It sounds too good to be true … a little inexpensive pill that could block the development of some cancers, strengthen bones, prevent multiple sclerosis and alleviate winter depression.
But it’s not science fiction. The “new aspirin” could be Vitamin D. Just as we discovered that aspirin can guard against heart disease, Vitamin D could become a useful weapon in the fight against MS, osteoporosis, mild depression and one of the most devastating diseases of our time – cancer.
“As time has gone by, Vitamin D has raised its head as a sort of ambrosia for cancers,” says Dr. Louise Parker, an epidemiologist and a world expert in the environmental exposures that can lead to cancer. Or, in the case of Vitamin D, the lack of exposure.
“One of the most important sources of Vitamin D is from the sun and through your skin,” says Dr. Parker.
“Many parts of Canada don’t get much sun in the winter. We’ve also been telling people to cover up and use sunscreen to prevent skin cancer. Sunscreen actually impairs your (skin’s ability) to make Vitamin D.”
So the Canadian Cancer Society recommends that during the winter, Canadians take at least 1,000 units a day of Vitamin D, dubbed “the sunshine vitamin.”
Dr. Parker says 1,000 units a day is well beyond what you can obtain from your diet. Vitamin D is a bit of a rare vitamin, appearing only in fatty fish, cod liver oil and egg yolks. Even if you were to sunbathe in southern climates, you would not take in 1,000 units.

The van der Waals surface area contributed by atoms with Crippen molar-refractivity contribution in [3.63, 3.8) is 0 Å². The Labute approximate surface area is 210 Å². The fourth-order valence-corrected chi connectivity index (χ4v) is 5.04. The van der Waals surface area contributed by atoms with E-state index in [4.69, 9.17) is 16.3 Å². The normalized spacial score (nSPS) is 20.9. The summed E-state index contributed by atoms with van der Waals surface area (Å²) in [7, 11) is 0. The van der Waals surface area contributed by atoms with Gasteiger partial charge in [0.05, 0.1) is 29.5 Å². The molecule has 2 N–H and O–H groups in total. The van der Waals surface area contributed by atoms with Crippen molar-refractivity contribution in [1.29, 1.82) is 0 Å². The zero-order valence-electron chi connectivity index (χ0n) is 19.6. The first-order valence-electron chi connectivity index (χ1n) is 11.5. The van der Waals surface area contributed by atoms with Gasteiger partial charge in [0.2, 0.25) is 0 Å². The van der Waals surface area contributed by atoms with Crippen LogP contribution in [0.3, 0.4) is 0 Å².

“If you were to lie naked on a beach in the Bahamas, and I don’t recommend that because of skin cancer, you cannot get up to the equivalent of 1,000 units of Vitamin D a day,” says Dr. Parker.
She notes Vitamin D as a factor is turning up in study after study. It turns out people with lung and colon cancer are Vitamin D deficient. And it helps the body absorb calcium. In a study examining whether women who took Vitamin D had a lower risk of osteoporosis, it was found the women taking Vitamin D had stronger bones than those who did not take the vitamin. Years later, researchers went back to that study and found that the women who took Vitamin D also had fewer cancers.
But before Vitamin D becomes the “new aspirin,” more research needs to be carried out.
Vitamin D works in very complicated ways, she says. It changes the way cells work. In fact, there is medical speculation that it may block cancer cell proliferation or improve immune system functions. But its role is not fully understood.
Lifestyle also has to be part of the equation. Dr. Parker is looking at how obesity, which we know can cause cancer, and exercise, which we know prevents cancer, could interact with Vitamin D. “At the population level, I am trying to understand how all these things fit together,” says Dr. Parker. “It’s very complex.” Dr. Parker describes it as looking for a piece of a jigsaw puzzle. “We know some of the jigsaw pieces, but not all,” she says.
Meanwhile, there is very little evidence that taking Vitamin D can harm you. Perhaps in huge doses it could cause kidney stones, but that has not been proven.
“On the average, 1,000 units a day is safe and is probably effective in reducing the risk of colon cancer, and maybe other cancers as well,” says Dr. Parker.
So does she take Vitamin D and recommend it? Absolutely. “I take 1,000 units of Vitamin D – one day on and one day off,” she says.
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